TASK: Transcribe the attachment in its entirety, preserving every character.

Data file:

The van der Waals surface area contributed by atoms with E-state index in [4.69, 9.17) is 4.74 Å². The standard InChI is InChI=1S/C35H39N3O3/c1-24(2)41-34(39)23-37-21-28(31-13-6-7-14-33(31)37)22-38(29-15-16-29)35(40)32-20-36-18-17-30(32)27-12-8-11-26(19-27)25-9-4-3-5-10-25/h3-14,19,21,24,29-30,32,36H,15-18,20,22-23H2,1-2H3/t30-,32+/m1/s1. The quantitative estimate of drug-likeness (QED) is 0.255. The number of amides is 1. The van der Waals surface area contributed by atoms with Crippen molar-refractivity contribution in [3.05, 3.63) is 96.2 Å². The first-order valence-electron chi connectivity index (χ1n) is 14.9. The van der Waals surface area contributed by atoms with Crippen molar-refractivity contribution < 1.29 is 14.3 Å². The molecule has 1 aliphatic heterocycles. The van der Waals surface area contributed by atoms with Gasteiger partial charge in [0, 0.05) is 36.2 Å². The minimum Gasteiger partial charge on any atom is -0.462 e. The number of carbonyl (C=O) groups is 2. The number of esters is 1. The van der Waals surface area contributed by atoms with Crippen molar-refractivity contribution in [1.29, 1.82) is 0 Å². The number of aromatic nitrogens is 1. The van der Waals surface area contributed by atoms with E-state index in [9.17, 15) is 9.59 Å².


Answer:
The van der Waals surface area contributed by atoms with E-state index in [4.69, 9.17) is 4.74 Å². The standard InChI is InChI=1S/C35H39N3O3/c1-24(2)41-34(39)23-37-21-28(31-13-6-7-14-33(31)37)22-38(29-15-16-29)35(40)32-20-36-18-17-30(32)27-12-8-11-26(19-27)25-9-4-3-5-10-25/h3-14,19,21,24,29-30,32,36H,15-18,20,22-23H2,1-2H3/t30-,32+/m1/s1. The quantitative estimate of drug-likeness (QED) is 0.255. The number of amides is 1. The van der Waals surface area contributed by atoms with Crippen molar-refractivity contribution in [3.05, 3.63) is 96.2 Å². The first-order valence-electron chi connectivity index (χ1n) is 14.9. The van der Waals surface area contributed by atoms with Crippen molar-refractivity contribution < 1.29 is 14.3 Å². The molecule has 1 aliphatic heterocycles. The van der Waals surface area contributed by atoms with Gasteiger partial charge in [0, 0.05) is 36.2 Å². The minimum Gasteiger partial charge on any atom is -0.462 e. The number of carbonyl (C=O) groups is 2. The number of esters is 1. The van der Waals surface area contributed by atoms with Crippen molar-refractivity contribution in [1.29, 1.82) is 0 Å². The number of aromatic nitrogens is 1. The van der Waals surface area contributed by atoms with E-state index in [9.17, 15) is 9.59 Å².